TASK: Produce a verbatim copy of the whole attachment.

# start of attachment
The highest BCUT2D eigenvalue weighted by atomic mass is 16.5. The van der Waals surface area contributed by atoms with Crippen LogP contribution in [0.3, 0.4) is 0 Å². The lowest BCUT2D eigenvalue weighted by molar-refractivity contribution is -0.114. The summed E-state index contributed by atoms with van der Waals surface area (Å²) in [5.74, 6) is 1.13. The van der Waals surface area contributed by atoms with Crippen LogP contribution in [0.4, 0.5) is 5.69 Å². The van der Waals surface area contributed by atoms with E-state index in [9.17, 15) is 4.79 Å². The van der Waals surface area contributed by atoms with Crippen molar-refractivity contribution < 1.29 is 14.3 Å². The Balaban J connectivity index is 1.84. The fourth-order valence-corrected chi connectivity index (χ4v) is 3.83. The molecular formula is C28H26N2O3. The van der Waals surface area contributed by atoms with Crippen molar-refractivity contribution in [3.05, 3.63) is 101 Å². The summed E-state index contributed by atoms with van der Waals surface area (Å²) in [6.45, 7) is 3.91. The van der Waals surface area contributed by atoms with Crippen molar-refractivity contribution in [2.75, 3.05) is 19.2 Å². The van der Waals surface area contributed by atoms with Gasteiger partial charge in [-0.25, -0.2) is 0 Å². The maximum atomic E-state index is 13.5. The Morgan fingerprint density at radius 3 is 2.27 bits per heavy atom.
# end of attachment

The highest BCUT2D eigenvalue weighted by atomic mass is 16.5. The van der Waals surface area contributed by atoms with Crippen LogP contribution in [0.3, 0.4) is 0 Å². The lowest BCUT2D eigenvalue weighted by molar-refractivity contribution is -0.114. The summed E-state index contributed by atoms with van der Waals surface area (Å²) in [5.74, 6) is 1.13. The van der Waals surface area contributed by atoms with Crippen LogP contribution in [0.4, 0.5) is 5.69 Å². The van der Waals surface area contributed by atoms with E-state index in [9.17, 15) is 4.79 Å². The van der Waals surface area contributed by atoms with Crippen molar-refractivity contribution < 1.29 is 14.3 Å². The Balaban J connectivity index is 1.84. The fourth-order valence-corrected chi connectivity index (χ4v) is 3.83. The molecular formula is C28H26N2O3. The van der Waals surface area contributed by atoms with Crippen molar-refractivity contribution in [3.05, 3.63) is 101 Å². The summed E-state index contributed by atoms with van der Waals surface area (Å²) in [6.45, 7) is 3.91. The van der Waals surface area contributed by atoms with Crippen molar-refractivity contribution in [2.75, 3.05) is 19.2 Å². The van der Waals surface area contributed by atoms with Gasteiger partial charge in [-0.25, -0.2) is 0 Å². The maximum atomic E-state index is 13.5. The Morgan fingerprint density at radius 3 is 2.27 bits per heavy atom.